I finished this book a few hours ago and I’ve been sitting here for over an hour, theoretically to write the review, but instead I’ve been scrolling through Twitter, reading blog posts, deleting categories and tags I haven’t used in forever, and generally just procrastinating. So, you know, this may not make sense, but just roll with me.
The Intuitionist (which for DAYS I mistakenly kept thinking of as The Institutionist, because apparently I didn’t look at the title very closely and just assumed) takes place in an earlier New York City, a city full of tall buildings that use vertical transportation, i.e., elevators. Racial integration is a hot topic, and black people are referred to as “colored” (or worse). The book surrounds Lila Mae Watson, the first black female elevator inspector, and the story takes off when a high-profile elevator that she inspected just days before fails and crashes. She is of the “Intuition” school of elevator inspecting – that is, she rides the elevator and intuits it and its systems to detect problems. The rival school of inspecting is Empiricism, who inspect elevators the traditional ways with tools and physically testing its parts and functions. Lila is being framed for the elevator accident, and she’s on a mission to find out who’s behind it.
The book is about who framed Lila, and the hunt for the “black box” – the idea of the perfect elevator. But within that is an entire work of social commentary on race relations during that time – that time I’m guessing to be something like the 1940’s. You know, back when girl’s legs were “gams” and the Mob was a big thing. The book did a good job balancing mystery with racism and the effects it has. The Intuitionist had a great noir feel, like a black-and-white detective movie. Lila Mae is an great character – a little rigid, but necessarily so, intelligent and quick-thinking and ballsy. The idea of this world where there’s this whole rival elevator-inspectors thing is odd, but it’s what led me to pick up the book and it was an interesting choice.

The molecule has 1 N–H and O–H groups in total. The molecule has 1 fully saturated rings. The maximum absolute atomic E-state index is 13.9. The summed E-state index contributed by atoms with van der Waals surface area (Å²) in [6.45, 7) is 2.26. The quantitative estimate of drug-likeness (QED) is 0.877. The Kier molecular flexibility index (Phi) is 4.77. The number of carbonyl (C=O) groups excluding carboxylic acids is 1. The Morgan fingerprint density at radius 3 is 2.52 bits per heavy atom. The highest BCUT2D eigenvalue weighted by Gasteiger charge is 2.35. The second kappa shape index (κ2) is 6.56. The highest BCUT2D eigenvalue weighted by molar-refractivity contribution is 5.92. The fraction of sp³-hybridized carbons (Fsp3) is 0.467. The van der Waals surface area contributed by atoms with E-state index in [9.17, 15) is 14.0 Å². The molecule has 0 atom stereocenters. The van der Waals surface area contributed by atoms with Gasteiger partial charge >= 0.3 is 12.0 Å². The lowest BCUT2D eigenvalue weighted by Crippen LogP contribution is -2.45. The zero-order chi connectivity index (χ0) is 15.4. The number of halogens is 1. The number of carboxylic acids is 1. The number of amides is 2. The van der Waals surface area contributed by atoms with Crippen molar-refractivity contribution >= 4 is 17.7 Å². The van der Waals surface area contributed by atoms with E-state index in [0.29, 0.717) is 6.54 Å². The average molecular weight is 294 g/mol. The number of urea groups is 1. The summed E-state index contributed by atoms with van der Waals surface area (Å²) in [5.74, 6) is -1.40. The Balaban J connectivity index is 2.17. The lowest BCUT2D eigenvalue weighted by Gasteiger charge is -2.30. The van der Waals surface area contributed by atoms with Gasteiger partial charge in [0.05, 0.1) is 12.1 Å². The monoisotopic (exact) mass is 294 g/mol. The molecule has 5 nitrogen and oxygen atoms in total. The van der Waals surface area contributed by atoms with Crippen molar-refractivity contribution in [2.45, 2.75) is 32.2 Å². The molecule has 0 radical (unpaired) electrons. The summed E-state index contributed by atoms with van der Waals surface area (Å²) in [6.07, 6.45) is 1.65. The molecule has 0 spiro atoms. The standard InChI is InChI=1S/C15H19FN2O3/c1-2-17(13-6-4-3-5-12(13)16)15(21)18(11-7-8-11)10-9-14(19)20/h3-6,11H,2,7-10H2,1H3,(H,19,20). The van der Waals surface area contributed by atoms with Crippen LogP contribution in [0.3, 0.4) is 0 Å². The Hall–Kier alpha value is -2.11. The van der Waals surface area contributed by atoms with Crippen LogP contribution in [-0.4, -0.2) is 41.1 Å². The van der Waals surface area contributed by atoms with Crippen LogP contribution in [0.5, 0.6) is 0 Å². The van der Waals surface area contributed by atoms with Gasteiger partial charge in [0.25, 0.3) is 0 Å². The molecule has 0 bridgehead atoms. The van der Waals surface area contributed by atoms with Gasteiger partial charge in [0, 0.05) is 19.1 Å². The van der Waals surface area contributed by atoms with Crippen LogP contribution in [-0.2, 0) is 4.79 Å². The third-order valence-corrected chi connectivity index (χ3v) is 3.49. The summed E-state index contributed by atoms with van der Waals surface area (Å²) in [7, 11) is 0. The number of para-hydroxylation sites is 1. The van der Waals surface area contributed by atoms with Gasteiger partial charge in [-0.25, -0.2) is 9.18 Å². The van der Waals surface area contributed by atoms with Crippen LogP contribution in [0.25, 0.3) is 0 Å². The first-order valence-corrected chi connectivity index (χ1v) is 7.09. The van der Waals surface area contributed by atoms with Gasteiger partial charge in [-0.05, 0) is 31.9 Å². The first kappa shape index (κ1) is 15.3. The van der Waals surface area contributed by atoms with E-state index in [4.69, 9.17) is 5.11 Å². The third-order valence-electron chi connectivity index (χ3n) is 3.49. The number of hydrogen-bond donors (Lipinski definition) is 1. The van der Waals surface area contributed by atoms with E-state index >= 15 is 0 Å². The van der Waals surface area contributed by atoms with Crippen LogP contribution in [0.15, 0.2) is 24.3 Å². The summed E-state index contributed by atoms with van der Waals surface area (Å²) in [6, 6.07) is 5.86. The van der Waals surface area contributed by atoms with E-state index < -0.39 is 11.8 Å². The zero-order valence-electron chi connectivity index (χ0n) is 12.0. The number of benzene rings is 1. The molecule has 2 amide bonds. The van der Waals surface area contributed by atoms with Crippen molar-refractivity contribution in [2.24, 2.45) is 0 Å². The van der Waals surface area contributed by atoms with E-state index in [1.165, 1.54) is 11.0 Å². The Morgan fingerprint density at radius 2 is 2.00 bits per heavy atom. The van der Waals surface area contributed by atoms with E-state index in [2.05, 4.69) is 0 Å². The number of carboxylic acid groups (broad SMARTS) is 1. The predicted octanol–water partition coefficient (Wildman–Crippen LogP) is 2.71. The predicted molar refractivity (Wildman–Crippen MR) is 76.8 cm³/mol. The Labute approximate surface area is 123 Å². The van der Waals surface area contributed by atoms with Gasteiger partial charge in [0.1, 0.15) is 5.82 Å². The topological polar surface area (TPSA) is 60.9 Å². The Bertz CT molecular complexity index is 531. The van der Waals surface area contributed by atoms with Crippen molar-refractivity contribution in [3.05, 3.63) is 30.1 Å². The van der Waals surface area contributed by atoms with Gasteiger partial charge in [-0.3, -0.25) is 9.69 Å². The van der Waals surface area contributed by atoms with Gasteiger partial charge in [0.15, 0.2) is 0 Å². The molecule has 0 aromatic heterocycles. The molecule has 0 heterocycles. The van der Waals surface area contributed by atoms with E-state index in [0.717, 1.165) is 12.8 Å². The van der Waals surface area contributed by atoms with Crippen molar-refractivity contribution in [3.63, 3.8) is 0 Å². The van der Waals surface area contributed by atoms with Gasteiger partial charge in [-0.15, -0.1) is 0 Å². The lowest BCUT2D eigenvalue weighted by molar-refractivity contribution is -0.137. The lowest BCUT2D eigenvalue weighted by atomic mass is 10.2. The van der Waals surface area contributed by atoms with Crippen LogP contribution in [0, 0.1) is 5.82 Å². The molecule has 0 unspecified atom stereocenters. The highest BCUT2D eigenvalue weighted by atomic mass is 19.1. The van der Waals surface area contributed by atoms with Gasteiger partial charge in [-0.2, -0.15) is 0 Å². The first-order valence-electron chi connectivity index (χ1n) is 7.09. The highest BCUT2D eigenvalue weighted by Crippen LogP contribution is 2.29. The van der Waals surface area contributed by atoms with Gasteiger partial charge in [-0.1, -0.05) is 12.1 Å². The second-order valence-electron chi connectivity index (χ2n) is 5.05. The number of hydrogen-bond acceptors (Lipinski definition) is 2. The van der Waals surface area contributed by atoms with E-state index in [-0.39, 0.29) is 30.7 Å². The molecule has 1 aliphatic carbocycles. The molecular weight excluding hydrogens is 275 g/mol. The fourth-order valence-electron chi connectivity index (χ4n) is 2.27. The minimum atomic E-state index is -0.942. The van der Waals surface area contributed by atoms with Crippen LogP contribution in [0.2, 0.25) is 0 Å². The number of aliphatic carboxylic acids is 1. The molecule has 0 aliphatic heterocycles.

Overall, it’s not exactly a quick read, even those it’s only about 250 pages. I read 10-20 pages a day initially, and then read the last 150 pages throughout the day today. Some parts definitely picked up the pace and had me hooked, wanting to know what was going on. I want to insert some quotes here, because I really enjoyed Whitehead’s writing, but the best ones are a little spoiler-y, so I won’t. Just know that there’s some great stuff in here. I’m glad I read this… it was good. I don’t think it’ll be a favorite of mine, but I want to read some of Whitehead’s other books (this was his debut novel). And this may turn out to be a book that I come back to thinking about again and again… it’s too early to tell.
Sarah Says: 3.5 stars